Natural Sanctuaries

An ocean of grief, MIDWAY a film by Chris Jordan

This post comes to you from EcoArtScotland

The MIDWAY film project is a powerful visual journey into the heart of an astonishingly symbolic environmental tragedy. On one of the remotest islands on our planet, tens of thousands of baby albatrosses lie dead on the ground, their bodies filled with plastic from the Pacific Garbage Patch. Returning to the island over several years, our team is witnessing the cycles of life and death of these birds as a multi-layered metaphor for our times. With photographer Chris Jordan as our guide, we walk through the fire of horror and grief, facing the immensity of this tragedy—and our own complicity—head on. And in this process, we find an unexpected route to a transformational experience of beauty, acceptance, and understanding.

We frame our story in the vividly gorgeous language of state-of-the-art high-definition digital cinematography, surrounded by millions of live birds in one of the world’s most beautiful natural sanctuaries. The viewer will experience stunning juxtapositions of beauty and horror, destruction and renewal, grief and joy, birth and death, coming out the other side with their heart broken open and their worldview shifted. Stepping outside the stylistic templates of traditional environmental or documentary films, MIDWAY will take viewers on a guided tour into the depths of their own spirits, delivering a profound message of reverence and love that is already reaching an audience of tens of millions of people around the world.

Production of the feature film “MIDWAY” continues through 2013.
Please go to midwayfilm.com for more information.

 

ecoartscotland is a resource focused on art and ecology for artists, curators, critics, commissioners as well as scientists and policy makers. It includes ecoartscotland papers, a mix of discussions of works by artists and critical theoretical texts, and serves as a curatorial platform.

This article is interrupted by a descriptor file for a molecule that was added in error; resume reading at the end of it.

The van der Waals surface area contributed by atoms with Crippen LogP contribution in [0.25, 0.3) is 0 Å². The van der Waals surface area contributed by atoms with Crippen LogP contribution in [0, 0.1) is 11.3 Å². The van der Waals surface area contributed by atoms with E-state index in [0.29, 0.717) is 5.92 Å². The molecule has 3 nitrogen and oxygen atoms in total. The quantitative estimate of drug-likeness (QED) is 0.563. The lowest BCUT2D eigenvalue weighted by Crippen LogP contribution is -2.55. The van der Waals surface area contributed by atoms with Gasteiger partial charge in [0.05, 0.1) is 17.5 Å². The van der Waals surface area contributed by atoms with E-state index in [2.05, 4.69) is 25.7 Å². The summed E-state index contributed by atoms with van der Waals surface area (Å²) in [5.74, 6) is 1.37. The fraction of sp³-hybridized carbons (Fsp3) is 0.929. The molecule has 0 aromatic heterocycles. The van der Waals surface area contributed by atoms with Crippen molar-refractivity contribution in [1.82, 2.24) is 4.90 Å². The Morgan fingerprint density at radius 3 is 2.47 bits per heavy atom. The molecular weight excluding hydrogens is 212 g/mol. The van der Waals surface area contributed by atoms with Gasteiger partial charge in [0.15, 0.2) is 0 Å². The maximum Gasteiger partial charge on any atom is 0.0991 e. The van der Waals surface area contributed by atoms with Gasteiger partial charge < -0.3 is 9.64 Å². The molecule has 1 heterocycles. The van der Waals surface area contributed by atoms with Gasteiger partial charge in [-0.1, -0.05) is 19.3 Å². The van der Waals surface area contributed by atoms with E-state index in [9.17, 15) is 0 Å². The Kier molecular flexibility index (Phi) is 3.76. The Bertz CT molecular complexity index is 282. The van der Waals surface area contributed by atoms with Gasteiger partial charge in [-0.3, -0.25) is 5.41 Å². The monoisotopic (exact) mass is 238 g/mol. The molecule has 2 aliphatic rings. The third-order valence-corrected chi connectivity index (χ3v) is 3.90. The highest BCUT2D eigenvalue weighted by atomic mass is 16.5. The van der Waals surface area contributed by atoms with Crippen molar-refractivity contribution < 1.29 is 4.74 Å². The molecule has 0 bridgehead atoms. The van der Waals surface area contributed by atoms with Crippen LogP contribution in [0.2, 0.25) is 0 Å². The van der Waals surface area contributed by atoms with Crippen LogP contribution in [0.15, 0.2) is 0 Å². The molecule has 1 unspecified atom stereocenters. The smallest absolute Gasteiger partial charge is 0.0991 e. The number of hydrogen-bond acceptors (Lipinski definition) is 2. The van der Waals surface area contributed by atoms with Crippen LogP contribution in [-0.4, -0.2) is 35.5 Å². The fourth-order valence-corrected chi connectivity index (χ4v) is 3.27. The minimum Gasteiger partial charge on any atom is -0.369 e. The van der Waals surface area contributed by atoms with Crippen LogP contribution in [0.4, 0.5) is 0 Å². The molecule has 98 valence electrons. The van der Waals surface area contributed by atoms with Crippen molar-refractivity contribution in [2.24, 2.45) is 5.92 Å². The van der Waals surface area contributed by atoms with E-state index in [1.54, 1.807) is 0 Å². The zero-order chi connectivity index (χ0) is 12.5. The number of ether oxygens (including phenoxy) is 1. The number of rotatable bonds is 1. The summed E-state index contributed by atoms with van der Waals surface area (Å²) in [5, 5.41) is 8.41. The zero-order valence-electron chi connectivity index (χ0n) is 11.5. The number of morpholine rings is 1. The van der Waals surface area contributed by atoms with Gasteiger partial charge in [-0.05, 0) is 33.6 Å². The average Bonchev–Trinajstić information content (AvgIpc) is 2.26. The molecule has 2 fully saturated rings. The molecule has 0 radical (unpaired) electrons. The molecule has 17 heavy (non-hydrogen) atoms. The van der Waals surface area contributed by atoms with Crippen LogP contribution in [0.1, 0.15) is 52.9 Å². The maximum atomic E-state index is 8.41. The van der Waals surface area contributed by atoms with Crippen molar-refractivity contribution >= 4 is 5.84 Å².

It has been established by Chris Fremantle, producer and research associate with On The Edge ResearchGray’s School of Art, The Robert Gordon University. Fremantle is a member of a number of international networks of artists, curators and others focused on art and ecology.
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New metaphors for sustainability: the yew tree

This post comes to you from Ashden Directory

the Llangernyw Yew, Conwy, Wales

Our series of new metaphors for sustainability will continue through November. Today, Peter Harrison, writer, artist and co-founder of Propeller Arts Collective finds solace in the shade of the yew tree.

A simple definition of sustainability is the capacity to sustain. For me, this immediately poses a problem. I’m aware that everything comes to an end, nothing can go on forever. There’s something not quite real about the word, implying the possibility of being liberated from death. But also there are nurturing, practical, organic aspects to the word, implying maintenance and growth.

Trees are living processes. Yew trees live for centuries. Although it is difficult to accurately date yew trees, it is estimated that the Llangernyw Yew, in Conwy, Wales, is over four thousand years old. Yews are associated with immortality, renewal and transformation. Yews are living entities that sustain while the world around them changes. The yew in Conwy sheltered people from the early Bronze age. It is tempting to think that one of those people stood under the tree imagining life four thousand years in the future. As generations came and went, the tree continued. Yews represent the passage from life to death, and beyond, into the land of shadows.

The timeless quality of yew trees can also be personally experienced. Stepping into the low-hanging canopy of a yew, there is a marked change in temperature and volume. The air is cool and still. The world is quieter. A space under branches. Natural sanctuaries in which to reflect, to slow down and contemplate life beyond the moment.

This is an uncertain world. In past centuries, when death was a more present, daily occurrence than it is now, maybe yews gave people hope that the world will continue. Hope that although one day we will die, part of the world we knew and loved will sustain.

 

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ashdenizen is edited by Robert Butler, and is the blog associated with the Ashden Directory, a website focusing on environment and performance.
The Ashden Directory is edited by Robert Butler and Wallace Heim, with associate editor Kellie Gutman. The Directory includes features, interviews, news, a timeline and a database of ecologically – themed productions since 1893 in the United Kingdom. Our own projects include ‘New Metaphors for Sustainability’, ‘Flowers Onstage’ and ‘Six ways to look at climate change and theatre’.

The Directory has been live since 2000.

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